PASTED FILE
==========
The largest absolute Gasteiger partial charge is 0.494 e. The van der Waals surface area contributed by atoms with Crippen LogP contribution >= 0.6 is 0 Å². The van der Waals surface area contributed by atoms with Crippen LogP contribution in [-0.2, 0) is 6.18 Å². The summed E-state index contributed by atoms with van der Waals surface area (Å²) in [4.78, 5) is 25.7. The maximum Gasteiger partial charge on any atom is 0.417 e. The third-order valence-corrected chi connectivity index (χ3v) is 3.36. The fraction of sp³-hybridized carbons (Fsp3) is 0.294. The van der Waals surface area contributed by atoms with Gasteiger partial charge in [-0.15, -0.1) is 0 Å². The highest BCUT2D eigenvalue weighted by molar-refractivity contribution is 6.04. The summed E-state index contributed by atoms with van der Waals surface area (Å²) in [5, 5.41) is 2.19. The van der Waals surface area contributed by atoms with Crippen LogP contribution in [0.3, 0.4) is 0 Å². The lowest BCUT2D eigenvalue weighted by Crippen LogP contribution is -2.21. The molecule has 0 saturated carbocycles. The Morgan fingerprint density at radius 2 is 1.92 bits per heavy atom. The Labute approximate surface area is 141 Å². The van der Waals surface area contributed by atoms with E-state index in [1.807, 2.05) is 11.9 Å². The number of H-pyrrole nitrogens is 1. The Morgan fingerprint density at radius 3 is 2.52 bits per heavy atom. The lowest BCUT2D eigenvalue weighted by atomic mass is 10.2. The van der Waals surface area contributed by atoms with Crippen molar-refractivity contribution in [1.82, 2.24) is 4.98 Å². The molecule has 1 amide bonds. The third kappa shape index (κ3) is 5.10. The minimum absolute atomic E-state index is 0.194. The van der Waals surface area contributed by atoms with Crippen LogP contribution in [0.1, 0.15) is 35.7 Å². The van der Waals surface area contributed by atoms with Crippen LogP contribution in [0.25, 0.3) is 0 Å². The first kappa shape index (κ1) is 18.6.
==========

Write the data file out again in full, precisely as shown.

The largest absolute Gasteiger partial charge is 0.494 e. The van der Waals surface area contributed by atoms with Crippen LogP contribution >= 0.6 is 0 Å². The van der Waals surface area contributed by atoms with Crippen LogP contribution in [-0.2, 0) is 6.18 Å². The summed E-state index contributed by atoms with van der Waals surface area (Å²) in [4.78, 5) is 25.7. The maximum Gasteiger partial charge on any atom is 0.417 e. The third-order valence-corrected chi connectivity index (χ3v) is 3.36. The fraction of sp³-hybridized carbons (Fsp3) is 0.294. The van der Waals surface area contributed by atoms with Gasteiger partial charge in [-0.15, -0.1) is 0 Å². The highest BCUT2D eigenvalue weighted by molar-refractivity contribution is 6.04. The summed E-state index contributed by atoms with van der Waals surface area (Å²) in [5, 5.41) is 2.19. The van der Waals surface area contributed by atoms with Crippen LogP contribution in [0.3, 0.4) is 0 Å². The lowest BCUT2D eigenvalue weighted by Crippen LogP contribution is -2.21. The molecule has 0 saturated carbocycles. The Morgan fingerprint density at radius 2 is 1.92 bits per heavy atom. The Labute approximate surface area is 141 Å². The van der Waals surface area contributed by atoms with E-state index in [1.807, 2.05) is 11.9 Å². The number of H-pyrrole nitrogens is 1. The Morgan fingerprint density at radius 3 is 2.52 bits per heavy atom. The lowest BCUT2D eigenvalue weighted by atomic mass is 10.2. The van der Waals surface area contributed by atoms with Crippen molar-refractivity contribution in [1.82, 2.24) is 4.98 Å². The molecule has 1 amide bonds. The third kappa shape index (κ3) is 5.10. The minimum absolute atomic E-state index is 0.194. The van der Waals surface area contributed by atoms with Crippen LogP contribution in [0.1, 0.15) is 35.7 Å². The van der Waals surface area contributed by atoms with Crippen LogP contribution in [0.25, 0.3) is 0 Å². The first kappa shape index (κ1) is 18.6.